The Digital, Culture, Media and Sport Committee of the UK House of Commons has just announced an inquiry into the social impact of participation in culture and sport. Its terms of reference state that ‘Participation in culture and sport has a proven link to a wide range of benefits. The Committee is expected to focus on five major themes, taking evidence on social mobility, health, crime reduction, education, community engagement and diversity. The legacy of the Olympics may also be considered as part of the inquiry.’
It’s not the first time this subject has been examined, either by Parliament or by the Department for Culture. The 1999 Policy Action Team (PAT 10) report on the role of the art and sport in combatting social exclusion is now in the National Archives, which feels odd as I contributed to it. A couple of years before that, I’d led the first large research project into the issue, published in 1997 as Use or Ornament?. It proposed some ideas that have since become commonplace, and met similar opposition to that which faced community artists in the 1960s and 1970s. If you’ve never seen it, download a copy here and decide for yourself. I should re-read myself, as it’s part of the history of participatory art I’m working on: I’m curious to see what it feels like now.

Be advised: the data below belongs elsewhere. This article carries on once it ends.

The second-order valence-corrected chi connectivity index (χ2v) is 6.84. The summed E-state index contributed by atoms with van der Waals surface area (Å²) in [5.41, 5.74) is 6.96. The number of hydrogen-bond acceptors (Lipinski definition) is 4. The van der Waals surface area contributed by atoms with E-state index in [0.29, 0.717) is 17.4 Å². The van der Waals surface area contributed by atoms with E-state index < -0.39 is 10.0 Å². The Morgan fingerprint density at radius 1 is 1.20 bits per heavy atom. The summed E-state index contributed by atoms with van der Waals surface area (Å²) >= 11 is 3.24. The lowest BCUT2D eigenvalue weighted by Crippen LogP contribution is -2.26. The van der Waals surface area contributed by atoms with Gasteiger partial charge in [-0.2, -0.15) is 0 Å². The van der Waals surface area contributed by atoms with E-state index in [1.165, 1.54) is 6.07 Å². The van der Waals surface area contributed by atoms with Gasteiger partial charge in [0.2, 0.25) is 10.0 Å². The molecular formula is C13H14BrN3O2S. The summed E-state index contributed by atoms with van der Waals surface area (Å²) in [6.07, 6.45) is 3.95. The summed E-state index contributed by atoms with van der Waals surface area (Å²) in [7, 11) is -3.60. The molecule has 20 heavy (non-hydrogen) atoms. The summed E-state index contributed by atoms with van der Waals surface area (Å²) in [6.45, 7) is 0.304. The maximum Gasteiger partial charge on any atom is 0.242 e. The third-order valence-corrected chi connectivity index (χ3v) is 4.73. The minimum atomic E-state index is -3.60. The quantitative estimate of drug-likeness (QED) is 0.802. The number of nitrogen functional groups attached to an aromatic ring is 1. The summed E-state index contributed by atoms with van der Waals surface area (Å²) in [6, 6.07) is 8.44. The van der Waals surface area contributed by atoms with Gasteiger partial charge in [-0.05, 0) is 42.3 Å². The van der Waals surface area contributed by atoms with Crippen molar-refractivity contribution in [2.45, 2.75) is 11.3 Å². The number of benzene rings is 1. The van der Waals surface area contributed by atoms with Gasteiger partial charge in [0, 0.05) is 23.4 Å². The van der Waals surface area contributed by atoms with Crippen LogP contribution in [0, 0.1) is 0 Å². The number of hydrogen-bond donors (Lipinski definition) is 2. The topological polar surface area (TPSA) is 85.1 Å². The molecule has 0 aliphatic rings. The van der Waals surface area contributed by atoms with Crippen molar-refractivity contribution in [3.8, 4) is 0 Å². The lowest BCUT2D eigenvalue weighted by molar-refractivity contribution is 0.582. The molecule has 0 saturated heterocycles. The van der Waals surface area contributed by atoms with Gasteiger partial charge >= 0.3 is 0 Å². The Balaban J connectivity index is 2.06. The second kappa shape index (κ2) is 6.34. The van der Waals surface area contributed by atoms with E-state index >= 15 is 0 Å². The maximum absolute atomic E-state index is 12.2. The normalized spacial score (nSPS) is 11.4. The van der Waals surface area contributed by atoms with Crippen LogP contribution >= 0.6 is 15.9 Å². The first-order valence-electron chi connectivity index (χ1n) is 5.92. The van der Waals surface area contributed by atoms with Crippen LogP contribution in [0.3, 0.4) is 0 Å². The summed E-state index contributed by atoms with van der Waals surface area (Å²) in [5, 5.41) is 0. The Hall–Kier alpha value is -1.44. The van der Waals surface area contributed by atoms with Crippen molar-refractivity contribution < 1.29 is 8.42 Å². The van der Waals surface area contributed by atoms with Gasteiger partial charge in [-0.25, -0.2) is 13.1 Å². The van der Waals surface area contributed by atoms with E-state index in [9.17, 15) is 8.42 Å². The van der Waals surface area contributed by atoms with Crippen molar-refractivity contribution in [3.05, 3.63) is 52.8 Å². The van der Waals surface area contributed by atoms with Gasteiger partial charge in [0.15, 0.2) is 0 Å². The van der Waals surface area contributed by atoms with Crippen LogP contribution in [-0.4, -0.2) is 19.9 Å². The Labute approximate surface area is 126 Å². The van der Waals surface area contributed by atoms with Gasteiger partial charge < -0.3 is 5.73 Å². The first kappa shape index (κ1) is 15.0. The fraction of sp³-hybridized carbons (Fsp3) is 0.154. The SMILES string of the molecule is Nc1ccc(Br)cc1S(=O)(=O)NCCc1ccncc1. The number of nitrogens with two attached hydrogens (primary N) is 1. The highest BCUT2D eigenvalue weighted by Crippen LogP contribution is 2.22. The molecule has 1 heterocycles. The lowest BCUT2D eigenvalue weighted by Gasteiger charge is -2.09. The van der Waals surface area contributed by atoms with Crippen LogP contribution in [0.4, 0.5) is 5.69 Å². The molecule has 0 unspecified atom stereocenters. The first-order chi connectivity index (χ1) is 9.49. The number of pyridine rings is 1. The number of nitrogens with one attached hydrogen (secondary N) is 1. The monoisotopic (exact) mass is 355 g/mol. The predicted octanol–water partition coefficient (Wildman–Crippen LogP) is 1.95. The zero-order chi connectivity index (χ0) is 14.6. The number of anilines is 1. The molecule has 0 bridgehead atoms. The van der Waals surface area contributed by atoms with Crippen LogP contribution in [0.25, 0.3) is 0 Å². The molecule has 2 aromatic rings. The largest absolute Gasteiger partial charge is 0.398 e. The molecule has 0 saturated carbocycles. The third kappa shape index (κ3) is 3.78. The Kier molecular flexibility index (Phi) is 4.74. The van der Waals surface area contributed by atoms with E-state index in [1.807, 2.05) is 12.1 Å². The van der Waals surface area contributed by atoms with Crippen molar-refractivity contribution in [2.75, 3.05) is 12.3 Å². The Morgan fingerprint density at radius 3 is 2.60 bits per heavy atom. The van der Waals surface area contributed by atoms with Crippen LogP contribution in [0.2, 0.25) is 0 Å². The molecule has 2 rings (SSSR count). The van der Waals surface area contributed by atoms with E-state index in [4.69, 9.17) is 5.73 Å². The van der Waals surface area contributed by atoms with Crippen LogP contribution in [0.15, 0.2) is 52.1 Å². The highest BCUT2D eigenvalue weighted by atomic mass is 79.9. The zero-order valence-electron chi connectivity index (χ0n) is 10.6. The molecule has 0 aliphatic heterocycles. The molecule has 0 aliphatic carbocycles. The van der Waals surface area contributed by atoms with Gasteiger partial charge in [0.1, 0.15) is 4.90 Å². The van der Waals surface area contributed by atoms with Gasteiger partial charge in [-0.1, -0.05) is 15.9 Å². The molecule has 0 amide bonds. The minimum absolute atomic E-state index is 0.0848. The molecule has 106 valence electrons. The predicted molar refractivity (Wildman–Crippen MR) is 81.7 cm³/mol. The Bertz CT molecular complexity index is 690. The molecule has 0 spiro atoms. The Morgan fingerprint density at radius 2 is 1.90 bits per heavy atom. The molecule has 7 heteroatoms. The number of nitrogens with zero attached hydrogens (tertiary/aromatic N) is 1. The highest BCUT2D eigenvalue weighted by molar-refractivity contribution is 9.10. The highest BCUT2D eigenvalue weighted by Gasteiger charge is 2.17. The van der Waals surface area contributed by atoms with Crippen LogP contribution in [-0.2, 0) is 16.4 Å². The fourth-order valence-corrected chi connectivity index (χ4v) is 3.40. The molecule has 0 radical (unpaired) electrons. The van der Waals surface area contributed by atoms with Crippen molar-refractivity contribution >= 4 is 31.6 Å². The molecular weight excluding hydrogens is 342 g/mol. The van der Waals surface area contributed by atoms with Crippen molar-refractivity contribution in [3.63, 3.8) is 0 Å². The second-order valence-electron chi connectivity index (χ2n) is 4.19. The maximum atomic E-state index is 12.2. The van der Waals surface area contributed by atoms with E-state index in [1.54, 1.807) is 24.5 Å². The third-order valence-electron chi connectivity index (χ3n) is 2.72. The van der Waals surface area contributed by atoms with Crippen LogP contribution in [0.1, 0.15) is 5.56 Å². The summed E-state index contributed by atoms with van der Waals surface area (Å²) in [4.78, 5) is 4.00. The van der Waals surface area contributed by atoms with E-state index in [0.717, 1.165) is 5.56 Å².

But the main reason for this post is to encourage you to submit evidence to the committee if you have views about this. The value of such inquiries depends absolutely on the quality and range of evidence they receive: here’s a chance to make your voice heard. The deadline is 22 February 2018.